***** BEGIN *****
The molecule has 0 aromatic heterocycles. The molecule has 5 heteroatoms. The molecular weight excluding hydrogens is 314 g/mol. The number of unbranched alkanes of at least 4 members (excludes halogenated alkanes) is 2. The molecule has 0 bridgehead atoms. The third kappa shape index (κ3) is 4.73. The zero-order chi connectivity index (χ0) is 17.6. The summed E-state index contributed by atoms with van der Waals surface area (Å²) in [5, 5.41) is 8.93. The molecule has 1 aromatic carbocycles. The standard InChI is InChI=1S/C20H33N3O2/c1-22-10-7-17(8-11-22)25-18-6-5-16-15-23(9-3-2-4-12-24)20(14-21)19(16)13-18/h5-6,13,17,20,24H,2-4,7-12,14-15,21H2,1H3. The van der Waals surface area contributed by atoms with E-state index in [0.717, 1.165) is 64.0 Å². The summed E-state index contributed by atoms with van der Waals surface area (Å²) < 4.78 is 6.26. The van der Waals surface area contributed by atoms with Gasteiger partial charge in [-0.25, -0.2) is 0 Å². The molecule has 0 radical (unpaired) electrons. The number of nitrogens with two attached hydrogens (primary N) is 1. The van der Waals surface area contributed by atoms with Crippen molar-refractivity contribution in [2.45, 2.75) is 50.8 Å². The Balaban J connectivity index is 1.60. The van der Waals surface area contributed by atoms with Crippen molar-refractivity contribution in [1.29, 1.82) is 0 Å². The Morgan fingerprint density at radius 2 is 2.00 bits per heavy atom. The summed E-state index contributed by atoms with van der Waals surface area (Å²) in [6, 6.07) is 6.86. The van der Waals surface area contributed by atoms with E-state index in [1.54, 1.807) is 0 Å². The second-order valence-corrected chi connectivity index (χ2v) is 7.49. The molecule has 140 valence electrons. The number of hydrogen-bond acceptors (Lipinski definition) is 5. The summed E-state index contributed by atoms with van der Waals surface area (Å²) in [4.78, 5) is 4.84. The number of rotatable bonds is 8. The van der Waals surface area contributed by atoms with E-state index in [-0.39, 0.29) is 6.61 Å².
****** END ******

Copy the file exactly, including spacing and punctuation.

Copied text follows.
The molecule has 0 aromatic heterocycles. The molecule has 5 heteroatoms. The molecular weight excluding hydrogens is 314 g/mol. The number of unbranched alkanes of at least 4 members (excludes halogenated alkanes) is 2. The molecule has 0 bridgehead atoms. The third kappa shape index (κ3) is 4.73. The zero-order chi connectivity index (χ0) is 17.6. The summed E-state index contributed by atoms with van der Waals surface area (Å²) in [5, 5.41) is 8.93. The molecule has 1 aromatic carbocycles. The standard InChI is InChI=1S/C20H33N3O2/c1-22-10-7-17(8-11-22)25-18-6-5-16-15-23(9-3-2-4-12-24)20(14-21)19(16)13-18/h5-6,13,17,20,24H,2-4,7-12,14-15,21H2,1H3. The van der Waals surface area contributed by atoms with E-state index in [0.717, 1.165) is 64.0 Å². The summed E-state index contributed by atoms with van der Waals surface area (Å²) < 4.78 is 6.26. The van der Waals surface area contributed by atoms with Gasteiger partial charge in [-0.25, -0.2) is 0 Å². The molecule has 0 radical (unpaired) electrons. The number of nitrogens with two attached hydrogens (primary N) is 1. The van der Waals surface area contributed by atoms with Crippen molar-refractivity contribution in [2.45, 2.75) is 50.8 Å². The Balaban J connectivity index is 1.60. The van der Waals surface area contributed by atoms with Crippen molar-refractivity contribution in [1.29, 1.82) is 0 Å². The Morgan fingerprint density at radius 2 is 2.00 bits per heavy atom. The summed E-state index contributed by atoms with van der Waals surface area (Å²) in [6, 6.07) is 6.86. The van der Waals surface area contributed by atoms with E-state index in [1.54, 1.807) is 0 Å². The second-order valence-corrected chi connectivity index (χ2v) is 7.49. The molecule has 140 valence electrons. The number of hydrogen-bond acceptors (Lipinski definition) is 5. The summed E-state index contributed by atoms with van der Waals surface area (Å²) in [4.78, 5) is 4.84. The number of rotatable bonds is 8. The van der Waals surface area contributed by atoms with E-state index in [-0.39, 0.29) is 6.61 Å².